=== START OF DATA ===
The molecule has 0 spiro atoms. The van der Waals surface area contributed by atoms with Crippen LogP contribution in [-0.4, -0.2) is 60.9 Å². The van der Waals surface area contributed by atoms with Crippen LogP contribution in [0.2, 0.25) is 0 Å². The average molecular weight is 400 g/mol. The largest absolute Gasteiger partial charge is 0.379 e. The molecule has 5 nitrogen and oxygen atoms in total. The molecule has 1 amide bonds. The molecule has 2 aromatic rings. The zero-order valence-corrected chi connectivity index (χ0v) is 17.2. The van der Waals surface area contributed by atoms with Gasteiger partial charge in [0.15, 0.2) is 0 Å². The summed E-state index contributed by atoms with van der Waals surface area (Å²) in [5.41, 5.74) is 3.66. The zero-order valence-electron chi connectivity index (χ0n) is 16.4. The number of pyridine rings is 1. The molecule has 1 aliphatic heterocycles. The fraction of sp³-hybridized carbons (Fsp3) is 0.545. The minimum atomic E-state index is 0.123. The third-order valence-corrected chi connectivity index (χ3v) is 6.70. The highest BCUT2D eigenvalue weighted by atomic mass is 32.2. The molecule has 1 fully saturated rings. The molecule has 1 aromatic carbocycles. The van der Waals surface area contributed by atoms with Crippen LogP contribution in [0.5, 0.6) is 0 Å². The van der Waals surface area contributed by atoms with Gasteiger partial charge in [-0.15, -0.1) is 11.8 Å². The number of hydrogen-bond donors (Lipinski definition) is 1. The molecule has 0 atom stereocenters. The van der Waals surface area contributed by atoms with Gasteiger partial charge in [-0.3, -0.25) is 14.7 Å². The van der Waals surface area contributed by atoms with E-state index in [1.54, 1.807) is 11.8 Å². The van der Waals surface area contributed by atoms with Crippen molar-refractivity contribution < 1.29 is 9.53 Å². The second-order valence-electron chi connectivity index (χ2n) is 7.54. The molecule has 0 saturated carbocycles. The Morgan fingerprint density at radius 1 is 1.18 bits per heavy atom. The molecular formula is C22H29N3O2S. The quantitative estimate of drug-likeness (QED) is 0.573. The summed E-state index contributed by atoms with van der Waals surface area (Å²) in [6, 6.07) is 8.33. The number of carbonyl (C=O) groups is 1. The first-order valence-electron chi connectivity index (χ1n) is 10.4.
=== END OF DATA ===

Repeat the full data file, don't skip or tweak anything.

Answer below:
The molecule has 0 spiro atoms. The van der Waals surface area contributed by atoms with Crippen LogP contribution in [-0.4, -0.2) is 60.9 Å². The van der Waals surface area contributed by atoms with Crippen LogP contribution in [0.2, 0.25) is 0 Å². The average molecular weight is 400 g/mol. The largest absolute Gasteiger partial charge is 0.379 e. The molecule has 5 nitrogen and oxygen atoms in total. The molecule has 1 amide bonds. The molecule has 2 aromatic rings. The zero-order valence-corrected chi connectivity index (χ0v) is 17.2. The van der Waals surface area contributed by atoms with Gasteiger partial charge in [0.15, 0.2) is 0 Å². The summed E-state index contributed by atoms with van der Waals surface area (Å²) in [5.41, 5.74) is 3.66. The zero-order valence-electron chi connectivity index (χ0n) is 16.4. The number of pyridine rings is 1. The molecule has 1 aliphatic heterocycles. The fraction of sp³-hybridized carbons (Fsp3) is 0.545. The minimum atomic E-state index is 0.123. The third-order valence-corrected chi connectivity index (χ3v) is 6.70. The highest BCUT2D eigenvalue weighted by atomic mass is 32.2. The molecule has 1 fully saturated rings. The molecule has 1 aromatic carbocycles. The van der Waals surface area contributed by atoms with Crippen LogP contribution in [0.5, 0.6) is 0 Å². The van der Waals surface area contributed by atoms with Gasteiger partial charge in [-0.15, -0.1) is 11.8 Å². The number of hydrogen-bond donors (Lipinski definition) is 1. The molecule has 0 atom stereocenters. The van der Waals surface area contributed by atoms with Gasteiger partial charge in [-0.3, -0.25) is 14.7 Å². The van der Waals surface area contributed by atoms with E-state index in [1.54, 1.807) is 11.8 Å². The van der Waals surface area contributed by atoms with Crippen molar-refractivity contribution < 1.29 is 9.53 Å². The second-order valence-electron chi connectivity index (χ2n) is 7.54. The molecule has 0 saturated carbocycles. The Morgan fingerprint density at radius 1 is 1.18 bits per heavy atom. The molecular formula is C22H29N3O2S. The quantitative estimate of drug-likeness (QED) is 0.573. The summed E-state index contributed by atoms with van der Waals surface area (Å²) in [6, 6.07) is 8.33. The number of carbonyl (C=O) groups is 1. The first-order valence-electron chi connectivity index (χ1n) is 10.4.